Preface: These reflections began as an answer to a QUORA question: ‘What books have you read that make you love life more?’
One of the things that great novels have in common is that their authors are poignant and utterly ruthless in bearing their souls. Through their characters they confess their sins and fears, helping us absolve our own. They let us feel the burning shame of acts no one could be proud of, and they let us soar with their successes, in love and in life. Sprinkled throughout these gems of perfected literature are insights so deep they make you stop breathing for a moment. They transcend the petty grievances and ennui of everyday life so beautifully that you want to freeze-frame the moment, let the words burn through from mind to soul leaving an indelible mark.
Hundreds of such books have, as you say, made me ‘love life more.’ Isabel Allende, Jim Harrison, Thomas McGuane, Barbara Kingsolver, Haruki Murakami, John Irving and Kurt Vonnegut have all blessed me with those transcendent moments more than once, as have dozens of other authors. The most recent is an author I had never heard of before.
I felt blessed to have stumbled upon My Sunshine Away by M.O. Walsh. Find a copy. It will astonish you. One of the freeze-frame moments comes when the main character, a man narrating the story, is visiting his mother in the hospital. When she hears the voice of Robert Stack on tiny TV up the corner of her room, she says, “Oh, I used to have such a crush on him.” Her son immediately flashes back to one of his favorite teen memories, when he and his mother had watched Unsolved Mysteries religiously every week, drawn in by Stack’s every word while they munched on pizza sitting side-by-side on the couch. He marvels at the phenomena of human memory.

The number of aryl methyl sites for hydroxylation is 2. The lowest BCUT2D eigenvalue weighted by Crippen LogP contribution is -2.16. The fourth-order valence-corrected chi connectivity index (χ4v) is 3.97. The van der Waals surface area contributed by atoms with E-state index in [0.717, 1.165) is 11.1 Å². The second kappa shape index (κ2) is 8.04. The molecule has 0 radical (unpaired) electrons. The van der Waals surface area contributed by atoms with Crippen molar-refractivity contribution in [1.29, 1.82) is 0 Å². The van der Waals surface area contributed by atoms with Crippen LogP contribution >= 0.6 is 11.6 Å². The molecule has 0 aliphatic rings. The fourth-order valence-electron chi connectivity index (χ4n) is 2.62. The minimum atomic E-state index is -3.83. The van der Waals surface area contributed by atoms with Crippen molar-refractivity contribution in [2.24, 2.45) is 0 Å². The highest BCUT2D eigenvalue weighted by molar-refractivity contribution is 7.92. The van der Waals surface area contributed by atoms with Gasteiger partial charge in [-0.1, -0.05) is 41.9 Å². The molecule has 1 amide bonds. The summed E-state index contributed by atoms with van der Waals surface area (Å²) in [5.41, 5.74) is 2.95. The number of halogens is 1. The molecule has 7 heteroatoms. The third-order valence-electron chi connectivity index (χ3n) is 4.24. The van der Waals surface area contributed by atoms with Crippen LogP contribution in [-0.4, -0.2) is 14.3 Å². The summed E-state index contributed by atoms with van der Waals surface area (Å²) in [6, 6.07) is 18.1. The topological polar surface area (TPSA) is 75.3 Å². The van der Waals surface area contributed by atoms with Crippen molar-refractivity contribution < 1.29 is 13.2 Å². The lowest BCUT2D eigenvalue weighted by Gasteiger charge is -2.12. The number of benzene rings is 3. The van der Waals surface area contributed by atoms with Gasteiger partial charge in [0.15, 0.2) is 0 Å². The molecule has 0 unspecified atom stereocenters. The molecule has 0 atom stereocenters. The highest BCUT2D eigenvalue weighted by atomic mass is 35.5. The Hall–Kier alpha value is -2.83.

Walsh writes: “As soon as we look at the actor, as soon as we recognize him, memory will gladly rebuild for us the flickering den, place again the taste of pizza on our tongues, and even fill the hospital room with the smell of acetone that clung to our mother’s hair those decades ago. It will then perform other invisible miracles as well, allowing us to travel back in time to once again look at the women sitting on the couch next to us watching TV, where she is now a much different person than the one we saw as a teenager. She is much more complicated, as with memory we are able to consider her life as a whole. We are able to consider both of our lives together. The sacrifices she made for us. The pain we went through. The trouble we caused her. The way she raised us. Yes yes yes. It is love that we feel here. This is the purpose of memory.”
As is often the case with transcendent novels, My Sunshine Away is not for the faint of heart. How can a story that starts with the rape of a teenage girl be uplifting? Nothing can truly transcend before it grapples with its opposite, the awful soul-crushing reality that life dispenses. We can only appreciate the light after we have faced the darkness and found reason to turn our back to it.